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Lisa Black

Adverse Childhood Experiences (ACEs), first defined in 1998, are defined as stressful or potentially traumatic events that have a negative lasting effect on health and wellbeing. A new study, “Screening for Adverse Childhood Experiences in Children: A Systematic Review,” in the February 2022 Pediatrics (published online Jan. 24) raises questions about the value of population screening children for ACEs. ACEs include physical, emotional and sexual abuse and parental separation, divorce, mental illness, violence, and drug abuse and are associated with an increased risk of physical and mental health problems, including heart disease, cancer, anxiety and depression. Identifying ACEs early is important for prevention of poor health outcomes. In response, screening for ACEs has been suggested by various health organizations, but a national survey of pediatricians shows 61% did not ask about ACEs and only 2% said they were very familiar with the research on ACEs. This review of research found only four U.S. studies on ACEs screenings and limited evidence that screening for ACEs improves identification of ACEs or referrals to community services that could help. Researchers concluded that there is no evidence that screening for ACEs improves mental health outcomes for children or parents, and as ACEs screening can be traumatic, more research is needed that measure both harms and benefits of ACEs screenings.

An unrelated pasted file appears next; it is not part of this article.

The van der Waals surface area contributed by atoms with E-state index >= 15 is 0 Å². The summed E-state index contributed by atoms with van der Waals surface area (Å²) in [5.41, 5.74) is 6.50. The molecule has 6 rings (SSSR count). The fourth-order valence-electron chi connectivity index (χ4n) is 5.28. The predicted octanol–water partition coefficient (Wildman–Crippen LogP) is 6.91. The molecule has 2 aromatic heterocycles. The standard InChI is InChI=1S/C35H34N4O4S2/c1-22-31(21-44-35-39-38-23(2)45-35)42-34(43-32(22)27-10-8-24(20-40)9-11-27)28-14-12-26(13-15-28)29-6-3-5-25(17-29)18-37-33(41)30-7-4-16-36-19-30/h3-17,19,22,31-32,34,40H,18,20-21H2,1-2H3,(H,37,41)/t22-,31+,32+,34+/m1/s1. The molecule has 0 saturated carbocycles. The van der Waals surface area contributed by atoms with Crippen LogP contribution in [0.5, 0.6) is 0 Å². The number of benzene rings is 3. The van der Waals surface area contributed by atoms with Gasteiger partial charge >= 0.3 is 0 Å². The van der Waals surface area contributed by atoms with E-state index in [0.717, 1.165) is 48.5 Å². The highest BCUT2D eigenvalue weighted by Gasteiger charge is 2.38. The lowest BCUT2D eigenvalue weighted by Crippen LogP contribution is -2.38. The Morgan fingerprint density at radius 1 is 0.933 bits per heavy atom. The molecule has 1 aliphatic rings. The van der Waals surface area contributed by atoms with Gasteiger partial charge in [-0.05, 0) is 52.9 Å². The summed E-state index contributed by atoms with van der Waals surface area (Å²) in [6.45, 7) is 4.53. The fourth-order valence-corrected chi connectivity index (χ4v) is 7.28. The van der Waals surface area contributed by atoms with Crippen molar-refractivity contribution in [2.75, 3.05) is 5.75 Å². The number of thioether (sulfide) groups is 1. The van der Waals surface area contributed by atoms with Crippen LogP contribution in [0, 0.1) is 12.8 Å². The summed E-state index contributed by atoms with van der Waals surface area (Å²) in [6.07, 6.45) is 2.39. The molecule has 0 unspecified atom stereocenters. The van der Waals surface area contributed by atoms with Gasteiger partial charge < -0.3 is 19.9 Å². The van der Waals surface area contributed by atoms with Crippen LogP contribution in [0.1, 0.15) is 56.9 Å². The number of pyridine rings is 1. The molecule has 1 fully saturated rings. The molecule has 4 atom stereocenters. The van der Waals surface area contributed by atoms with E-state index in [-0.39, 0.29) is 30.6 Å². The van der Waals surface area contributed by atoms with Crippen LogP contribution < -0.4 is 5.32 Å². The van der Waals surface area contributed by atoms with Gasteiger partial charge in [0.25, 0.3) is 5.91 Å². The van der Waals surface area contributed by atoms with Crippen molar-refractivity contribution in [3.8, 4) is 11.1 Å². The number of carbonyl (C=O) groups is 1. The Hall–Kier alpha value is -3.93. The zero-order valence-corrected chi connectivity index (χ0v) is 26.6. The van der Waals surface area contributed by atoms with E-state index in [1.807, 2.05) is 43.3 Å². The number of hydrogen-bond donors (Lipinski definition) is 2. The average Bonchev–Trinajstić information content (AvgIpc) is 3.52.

The American Academy of Pediatrics is an organization of 67,000 primary care pediatricians, pediatric medical subspecialists and pediatric surgical specialists dedicated to the health, safety and well-being of infants, children, adolescents and young adults.

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